In 2015 I posted an article, explaining why watching SKEW is more important than watching the VIX: Forget the VIX, watch the SKEW.
In brief, SKEW index has a history of staying relatively high during bull markets and suddenly become low at the start of bear markets. This is what happened both at the 2000 and 2007 stock market peaks.
The article (April 2015) pointed out that SKEW was once again dropping to lower levels, and this did indeed lead to the first serious corrections in years, with the S&P 500 finding a major low in early 2016.
I revisited this topic in March 2017, when a persistently high SKEW suggested the bull market would continue: SKEW is high again. The market kept climbing until mid 2018, with SKEW staying very high.
But since last October, SKEW has made a significant drop and has stayed low even though the market has rebounded to near its records. This is what we have now:
Days with SKEW below 120 have become the norm and the 50 week MA of the SKEW (blue) is dropping below the 300 week MA (green). The previous time this kind of crossover happened was in early 2008, when the global financial crisis was starting. The same thing happened in August 2000, when the dotcom mania led to a major bear market (see charts in the 2015 article).
If SKEW stays this low then I would remain very very careful. If SKEW gets back above 130 more regularly then we could well see a continuing bull market. So, I keep an eye on it.
Another measure I use to detect possible market tops is “ATR%”, which was shared in this article a few years ago: Why the VIX is so low and why you shouldn’t worry about it yet. Back then real volatility was extremely low, and as my research pointed out, markets do not peak on record low volatility. Major peaks tend to be made on higher volatility. That means we usually get plenty advance warning before the market actually turns down.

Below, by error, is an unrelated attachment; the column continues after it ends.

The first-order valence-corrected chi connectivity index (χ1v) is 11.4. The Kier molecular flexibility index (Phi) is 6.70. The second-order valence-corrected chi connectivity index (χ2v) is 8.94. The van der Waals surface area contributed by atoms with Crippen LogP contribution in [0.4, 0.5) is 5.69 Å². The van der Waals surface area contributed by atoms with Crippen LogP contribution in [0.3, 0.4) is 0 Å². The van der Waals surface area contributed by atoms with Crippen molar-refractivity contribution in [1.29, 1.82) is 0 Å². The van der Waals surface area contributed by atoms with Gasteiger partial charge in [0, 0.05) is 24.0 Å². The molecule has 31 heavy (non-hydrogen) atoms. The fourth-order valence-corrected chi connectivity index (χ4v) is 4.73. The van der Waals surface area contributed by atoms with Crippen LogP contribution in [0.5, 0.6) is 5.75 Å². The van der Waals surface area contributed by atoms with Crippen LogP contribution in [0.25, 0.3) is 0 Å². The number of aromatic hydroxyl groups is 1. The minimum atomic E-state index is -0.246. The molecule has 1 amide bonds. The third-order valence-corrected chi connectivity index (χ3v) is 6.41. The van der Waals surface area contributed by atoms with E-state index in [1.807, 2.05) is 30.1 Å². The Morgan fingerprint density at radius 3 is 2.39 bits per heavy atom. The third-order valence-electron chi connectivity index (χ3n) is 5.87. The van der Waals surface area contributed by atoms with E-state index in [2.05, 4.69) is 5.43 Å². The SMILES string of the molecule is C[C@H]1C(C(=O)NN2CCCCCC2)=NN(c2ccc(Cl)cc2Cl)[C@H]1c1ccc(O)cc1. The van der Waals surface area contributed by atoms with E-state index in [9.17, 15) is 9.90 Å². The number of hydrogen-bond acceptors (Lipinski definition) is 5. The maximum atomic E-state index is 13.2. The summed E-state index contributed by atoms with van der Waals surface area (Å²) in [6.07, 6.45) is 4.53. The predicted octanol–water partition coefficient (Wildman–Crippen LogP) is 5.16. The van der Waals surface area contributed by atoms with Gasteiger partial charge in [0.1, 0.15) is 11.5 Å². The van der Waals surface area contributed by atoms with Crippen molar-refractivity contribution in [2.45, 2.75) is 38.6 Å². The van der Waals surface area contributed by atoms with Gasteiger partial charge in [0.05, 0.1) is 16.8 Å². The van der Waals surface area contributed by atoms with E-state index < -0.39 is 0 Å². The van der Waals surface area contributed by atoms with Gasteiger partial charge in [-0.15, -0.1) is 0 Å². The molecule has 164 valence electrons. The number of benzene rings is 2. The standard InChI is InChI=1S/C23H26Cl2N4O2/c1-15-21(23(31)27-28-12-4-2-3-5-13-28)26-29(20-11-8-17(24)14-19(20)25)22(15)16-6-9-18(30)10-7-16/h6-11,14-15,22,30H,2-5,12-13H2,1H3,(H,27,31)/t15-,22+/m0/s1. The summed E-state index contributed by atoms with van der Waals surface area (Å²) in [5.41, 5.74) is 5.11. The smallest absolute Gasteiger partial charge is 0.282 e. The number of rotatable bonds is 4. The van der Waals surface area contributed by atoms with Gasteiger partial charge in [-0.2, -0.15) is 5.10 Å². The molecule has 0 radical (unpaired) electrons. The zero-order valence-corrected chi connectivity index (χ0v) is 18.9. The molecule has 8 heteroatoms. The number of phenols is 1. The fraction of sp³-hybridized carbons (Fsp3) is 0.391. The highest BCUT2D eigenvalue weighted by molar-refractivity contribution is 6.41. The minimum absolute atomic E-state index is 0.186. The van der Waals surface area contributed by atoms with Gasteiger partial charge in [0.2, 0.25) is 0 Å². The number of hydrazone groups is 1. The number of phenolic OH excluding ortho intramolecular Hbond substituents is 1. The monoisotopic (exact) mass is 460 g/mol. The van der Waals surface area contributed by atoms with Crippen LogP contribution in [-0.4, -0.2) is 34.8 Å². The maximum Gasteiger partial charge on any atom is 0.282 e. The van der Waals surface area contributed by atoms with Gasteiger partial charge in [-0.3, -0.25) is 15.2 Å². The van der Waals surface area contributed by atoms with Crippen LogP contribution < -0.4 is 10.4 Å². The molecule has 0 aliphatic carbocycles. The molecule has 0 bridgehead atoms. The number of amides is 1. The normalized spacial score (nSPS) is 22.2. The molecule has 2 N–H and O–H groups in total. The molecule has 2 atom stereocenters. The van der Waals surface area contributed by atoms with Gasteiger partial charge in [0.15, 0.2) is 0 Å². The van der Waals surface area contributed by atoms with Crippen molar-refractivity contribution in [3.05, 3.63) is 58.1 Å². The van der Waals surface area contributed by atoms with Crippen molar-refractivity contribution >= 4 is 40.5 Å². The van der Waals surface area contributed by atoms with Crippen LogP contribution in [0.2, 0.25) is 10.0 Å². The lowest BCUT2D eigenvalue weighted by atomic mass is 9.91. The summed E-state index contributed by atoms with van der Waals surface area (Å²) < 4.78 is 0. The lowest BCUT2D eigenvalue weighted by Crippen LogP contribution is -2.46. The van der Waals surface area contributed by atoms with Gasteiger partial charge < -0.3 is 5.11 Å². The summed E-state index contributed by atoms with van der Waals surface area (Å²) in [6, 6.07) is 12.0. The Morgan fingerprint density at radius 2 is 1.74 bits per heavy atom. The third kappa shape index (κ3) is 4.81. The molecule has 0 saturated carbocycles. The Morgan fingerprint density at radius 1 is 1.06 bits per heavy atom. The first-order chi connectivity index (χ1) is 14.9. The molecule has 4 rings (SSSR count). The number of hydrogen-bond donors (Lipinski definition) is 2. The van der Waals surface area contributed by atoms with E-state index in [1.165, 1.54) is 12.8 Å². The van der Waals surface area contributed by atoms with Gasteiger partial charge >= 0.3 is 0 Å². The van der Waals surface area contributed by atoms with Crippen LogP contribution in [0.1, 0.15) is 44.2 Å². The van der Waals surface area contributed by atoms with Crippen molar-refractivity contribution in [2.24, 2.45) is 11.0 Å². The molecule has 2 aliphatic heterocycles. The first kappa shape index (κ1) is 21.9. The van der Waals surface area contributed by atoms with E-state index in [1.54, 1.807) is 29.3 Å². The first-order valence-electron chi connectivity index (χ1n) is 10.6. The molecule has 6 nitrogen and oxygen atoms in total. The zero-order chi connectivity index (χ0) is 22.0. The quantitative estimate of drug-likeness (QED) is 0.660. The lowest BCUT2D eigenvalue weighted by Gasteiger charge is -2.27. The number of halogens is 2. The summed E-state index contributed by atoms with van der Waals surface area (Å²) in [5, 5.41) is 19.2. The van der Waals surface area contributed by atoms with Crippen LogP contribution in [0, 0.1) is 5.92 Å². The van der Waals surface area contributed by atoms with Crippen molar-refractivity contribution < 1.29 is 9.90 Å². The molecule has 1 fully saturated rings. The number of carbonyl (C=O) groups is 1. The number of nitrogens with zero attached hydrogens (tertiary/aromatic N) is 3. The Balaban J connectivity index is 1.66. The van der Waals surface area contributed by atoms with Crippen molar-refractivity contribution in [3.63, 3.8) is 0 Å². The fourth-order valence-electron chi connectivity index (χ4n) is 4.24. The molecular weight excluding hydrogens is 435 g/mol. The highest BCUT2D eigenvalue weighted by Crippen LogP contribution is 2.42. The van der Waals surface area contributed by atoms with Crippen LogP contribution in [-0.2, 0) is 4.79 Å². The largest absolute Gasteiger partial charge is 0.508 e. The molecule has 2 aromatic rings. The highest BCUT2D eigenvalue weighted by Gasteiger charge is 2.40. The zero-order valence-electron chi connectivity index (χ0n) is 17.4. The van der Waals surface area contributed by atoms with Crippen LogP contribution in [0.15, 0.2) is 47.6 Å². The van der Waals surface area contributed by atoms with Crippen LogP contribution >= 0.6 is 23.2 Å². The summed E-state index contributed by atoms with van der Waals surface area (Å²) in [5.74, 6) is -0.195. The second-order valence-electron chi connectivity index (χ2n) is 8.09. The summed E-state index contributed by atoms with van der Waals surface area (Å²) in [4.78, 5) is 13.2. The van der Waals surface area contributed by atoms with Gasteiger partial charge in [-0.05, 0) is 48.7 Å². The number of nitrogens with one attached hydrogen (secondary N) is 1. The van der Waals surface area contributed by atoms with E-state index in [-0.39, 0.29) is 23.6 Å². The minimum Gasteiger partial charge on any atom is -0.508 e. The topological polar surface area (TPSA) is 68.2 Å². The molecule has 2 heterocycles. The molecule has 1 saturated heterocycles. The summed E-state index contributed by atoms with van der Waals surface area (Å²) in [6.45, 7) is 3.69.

Right now we have this situation where real volatility is already well above recent record lows. Here is the updated daily ATR% for S&P 500:
All time record lows for daily ATR% were reached in October 2017. The market has meanwhile set two further record highs with ATR% well above those lows. This is the kind of setup we have seen at previous major peaks. A reason for caution.
The same is seen in weekly ATR% for S&P 500:
Weekly ATR% reached a 56 year low in early 2018. Market has printed two further record highs with weekly ATR% well above those lows. So, volatility is already climbing with the S&P 500 still going up. That’s how markets tend to peak, but it doesn’t mean things will crash tomorrow. Historically the lowest weekly ATR% values tend to happen in the second half of secular bull market advances, but usually somewhat nearer to the middle of the move. E.g. in the 1990s bull market the lowest ATR% levels came in 1994 and 1995, more than five years before the end of the move. The roaring 1920s are also a good example:
The lowest weekly ATR% was recorded in 1925, right in the middle of the move. Subsequent years brought rising volatility in a rising market, ending with both prices and volatility blowing off in the final ten months. That could happen again.
The recent low weekly ATR% came in early 2018. If that was again near the middle of the move then we would have another 5 to 7 years of bull market ahead of us, which would result in a major peak around 2025 accompanied by high volatility. Crazy you might think, but it would make this period similar to the 1950-60s, where the US had very high public debt (post WW2) combined with very low interest rates and ongoing productivity gains because of major innovation.
How high would the market go in that extended bull scenario? On previous occasions the S&P 500 typically doubled from the lowest weekly ATR% point to its peak several years later. If that happens again we would be looking for S&P 500 to reach 5000 or 6000 in the mid 2020s.